• 12.
    Berglund, Staffan K
    et al.
    Umeå University, Faculty of Medicine, Department of Clinical Sciences, Paediatrics.
    Westrup, Björn
    Domellöf, Magnus
    Umeå University, Faculty of Medicine, Department of Clinical Sciences, Paediatrics.
    Iron Supplementation Until 6 Months Protects Marginally Low-Birth-Weight Infants From Iron Deficiency During Their First Year of Life2015In: Journal of Pediatric Gastroenterology and Nutrition - JPGN, ISSN 0277-2116, E-ISSN 1536-4801, Vol. 60, no 3, p. 390-395Article in journal (Refereed)
    Abstract [en]

    Objectives: Low-birth-weight (LBW) infants (<2500 g) have an increased risk of iron deficiency (ID) during their first 6 months of life. The optimal dose and duration of iron supplementation to LBW infants are, however, unknown. The objective of the present study was to investigate the long-term effect on iron status and growth in marginally LBW (2000-2500 g) infants, of iron supplements given until 6 months of life. Methods: In a randomized controlled trial, 285 healthy marginally LBW infants received 0, 1, or 2 mg . kg(-1).day(-1) of iron supplements from 6 weeks to 6 months of age: At 12 months and 3.5 years of life we measured length, weight, head circumference, and indicators of iron status (hemoglobin, ferritin, mean corpuscular volume, and transferrin saturation) and assessed the prevalence of iron depletion, functional ID, and ID anemia. Results: At 12 months of age, there was a significant difference in ferritin between the groups (P = 0.00 6). Furthermore, there was a significant difference in the prevalence of iron depletion (23.7%, 10.6%, and 6.8%, respectively, in the placebo, 1-mg, and 2-mg groups, P = 0.009) and similar nonsignificant trends for functional ID and ID anemia. At 3.5 years of life there were no significant differences in iron status and the mean prevalence of iron depletion was 3.2%. Anthropometric data were not affected by the intervention. Conclusions: Iron supplements with 2 mg . kg(-1) . day(-1) until 6 months of life effectively reduces the risk of ID during the first 12 months of life and is an effective intervention for preventing early ID in marginally LBW infants.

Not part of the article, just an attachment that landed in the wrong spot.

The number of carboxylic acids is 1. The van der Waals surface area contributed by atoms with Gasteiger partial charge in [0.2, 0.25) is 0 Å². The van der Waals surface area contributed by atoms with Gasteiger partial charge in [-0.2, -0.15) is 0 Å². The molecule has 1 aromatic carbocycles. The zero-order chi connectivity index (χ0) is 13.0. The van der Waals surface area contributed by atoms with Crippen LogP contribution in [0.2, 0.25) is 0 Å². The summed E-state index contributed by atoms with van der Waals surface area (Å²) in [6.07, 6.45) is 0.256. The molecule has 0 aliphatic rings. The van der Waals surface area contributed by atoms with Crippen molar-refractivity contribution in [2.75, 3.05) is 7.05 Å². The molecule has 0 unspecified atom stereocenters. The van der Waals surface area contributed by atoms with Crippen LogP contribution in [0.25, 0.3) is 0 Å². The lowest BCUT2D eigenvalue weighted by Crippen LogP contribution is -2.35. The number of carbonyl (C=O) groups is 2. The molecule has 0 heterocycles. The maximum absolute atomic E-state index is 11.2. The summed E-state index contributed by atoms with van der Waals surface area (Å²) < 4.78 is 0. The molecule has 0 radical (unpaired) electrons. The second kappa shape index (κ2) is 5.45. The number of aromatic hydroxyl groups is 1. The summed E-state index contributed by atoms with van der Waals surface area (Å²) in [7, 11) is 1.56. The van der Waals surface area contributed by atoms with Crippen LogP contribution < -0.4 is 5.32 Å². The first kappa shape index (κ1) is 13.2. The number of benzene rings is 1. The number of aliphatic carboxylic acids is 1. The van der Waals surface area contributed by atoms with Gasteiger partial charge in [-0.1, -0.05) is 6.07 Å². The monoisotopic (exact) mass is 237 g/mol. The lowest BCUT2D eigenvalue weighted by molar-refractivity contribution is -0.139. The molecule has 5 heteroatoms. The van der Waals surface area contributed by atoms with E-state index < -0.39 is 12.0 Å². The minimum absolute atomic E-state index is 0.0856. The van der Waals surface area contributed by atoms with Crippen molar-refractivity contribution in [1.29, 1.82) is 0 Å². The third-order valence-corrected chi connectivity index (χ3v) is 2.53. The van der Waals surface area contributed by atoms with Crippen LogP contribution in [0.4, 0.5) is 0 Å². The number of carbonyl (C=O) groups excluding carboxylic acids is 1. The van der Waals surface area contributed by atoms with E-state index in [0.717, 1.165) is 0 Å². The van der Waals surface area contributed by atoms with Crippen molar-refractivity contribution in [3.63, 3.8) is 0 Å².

• 13.
    Berglund, Staffan
    et al.
    Umeå University, Faculty of Medicine, Department of Clinical Sciences, Paediatrics.
    Lönnerdal, Bo
    The Department of Nutrition, University of California, Davis, CA, USA.
    Westrup, Björn
    The Department of Women and Child Health, Division of Neonatology, Karolinska Institute, Stockholm, Sweden.
    Domellöf, Magnus
    Umeå University, Faculty of Medicine, Department of Clinical Sciences, Paediatrics.
    Effects of iron supplementation on serum hepcidin and serum erythropoietin in low-birth-weight infants2011In: American Journal of Clinical Nutrition, ISSN 0002-9165, E-ISSN 1938-3207, Vol. 94, no 6, p. 1553-1561Article in journal (Refereed)
    Abstract [en]